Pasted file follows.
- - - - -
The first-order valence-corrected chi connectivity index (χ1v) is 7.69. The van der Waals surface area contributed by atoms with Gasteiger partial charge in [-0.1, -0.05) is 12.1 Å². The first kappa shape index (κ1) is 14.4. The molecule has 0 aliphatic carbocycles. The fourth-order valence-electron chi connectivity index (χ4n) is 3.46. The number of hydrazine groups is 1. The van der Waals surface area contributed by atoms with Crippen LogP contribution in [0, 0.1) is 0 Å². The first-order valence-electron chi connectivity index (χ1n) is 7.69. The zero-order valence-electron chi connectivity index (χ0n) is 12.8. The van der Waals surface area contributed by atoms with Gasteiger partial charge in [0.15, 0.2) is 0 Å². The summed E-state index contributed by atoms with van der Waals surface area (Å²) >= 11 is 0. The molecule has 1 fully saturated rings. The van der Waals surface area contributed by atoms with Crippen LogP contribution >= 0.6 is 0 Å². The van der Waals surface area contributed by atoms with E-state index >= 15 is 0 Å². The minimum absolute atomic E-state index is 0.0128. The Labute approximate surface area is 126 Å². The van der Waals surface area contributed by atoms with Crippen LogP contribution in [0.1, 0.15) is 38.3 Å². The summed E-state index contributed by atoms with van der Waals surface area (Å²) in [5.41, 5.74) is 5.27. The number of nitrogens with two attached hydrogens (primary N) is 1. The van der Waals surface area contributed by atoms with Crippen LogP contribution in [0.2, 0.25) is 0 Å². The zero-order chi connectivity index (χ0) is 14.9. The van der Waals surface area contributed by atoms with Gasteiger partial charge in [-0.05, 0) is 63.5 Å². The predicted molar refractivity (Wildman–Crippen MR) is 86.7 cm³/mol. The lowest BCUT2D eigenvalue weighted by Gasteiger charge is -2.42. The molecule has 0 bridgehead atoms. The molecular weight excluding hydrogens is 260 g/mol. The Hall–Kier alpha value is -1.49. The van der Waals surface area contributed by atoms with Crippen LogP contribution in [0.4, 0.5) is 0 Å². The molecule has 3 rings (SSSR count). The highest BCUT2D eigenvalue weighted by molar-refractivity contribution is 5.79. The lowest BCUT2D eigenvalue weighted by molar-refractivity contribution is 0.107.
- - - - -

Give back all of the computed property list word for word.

The first-order valence-corrected chi connectivity index (χ1v) is 7.69. The van der Waals surface area contributed by atoms with Gasteiger partial charge in [-0.1, -0.05) is 12.1 Å². The first kappa shape index (κ1) is 14.4. The molecule has 0 aliphatic carbocycles. The fourth-order valence-electron chi connectivity index (χ4n) is 3.46. The number of hydrazine groups is 1. The van der Waals surface area contributed by atoms with Crippen LogP contribution in [0, 0.1) is 0 Å². The first-order valence-electron chi connectivity index (χ1n) is 7.69. The zero-order valence-electron chi connectivity index (χ0n) is 12.8. The van der Waals surface area contributed by atoms with Gasteiger partial charge in [0.15, 0.2) is 0 Å². The summed E-state index contributed by atoms with van der Waals surface area (Å²) >= 11 is 0. The molecule has 1 fully saturated rings. The van der Waals surface area contributed by atoms with Crippen LogP contribution >= 0.6 is 0 Å². The van der Waals surface area contributed by atoms with E-state index >= 15 is 0 Å². The minimum absolute atomic E-state index is 0.0128. The Labute approximate surface area is 126 Å². The van der Waals surface area contributed by atoms with Crippen LogP contribution in [0.1, 0.15) is 38.3 Å². The summed E-state index contributed by atoms with van der Waals surface area (Å²) in [5.41, 5.74) is 5.27. The number of nitrogens with two attached hydrogens (primary N) is 1. The van der Waals surface area contributed by atoms with Crippen LogP contribution in [0.2, 0.25) is 0 Å². The zero-order chi connectivity index (χ0) is 14.9. The van der Waals surface area contributed by atoms with Gasteiger partial charge in [-0.05, 0) is 63.5 Å². The predicted molar refractivity (Wildman–Crippen MR) is 86.7 cm³/mol. The lowest BCUT2D eigenvalue weighted by Gasteiger charge is -2.42. The molecule has 0 bridgehead atoms. The molecular weight excluding hydrogens is 260 g/mol. The Hall–Kier alpha value is -1.49. The van der Waals surface area contributed by atoms with Crippen LogP contribution in [0.4, 0.5) is 0 Å². The molecule has 3 rings (SSSR count). The highest BCUT2D eigenvalue weighted by molar-refractivity contribution is 5.79. The lowest BCUT2D eigenvalue weighted by molar-refractivity contribution is 0.107.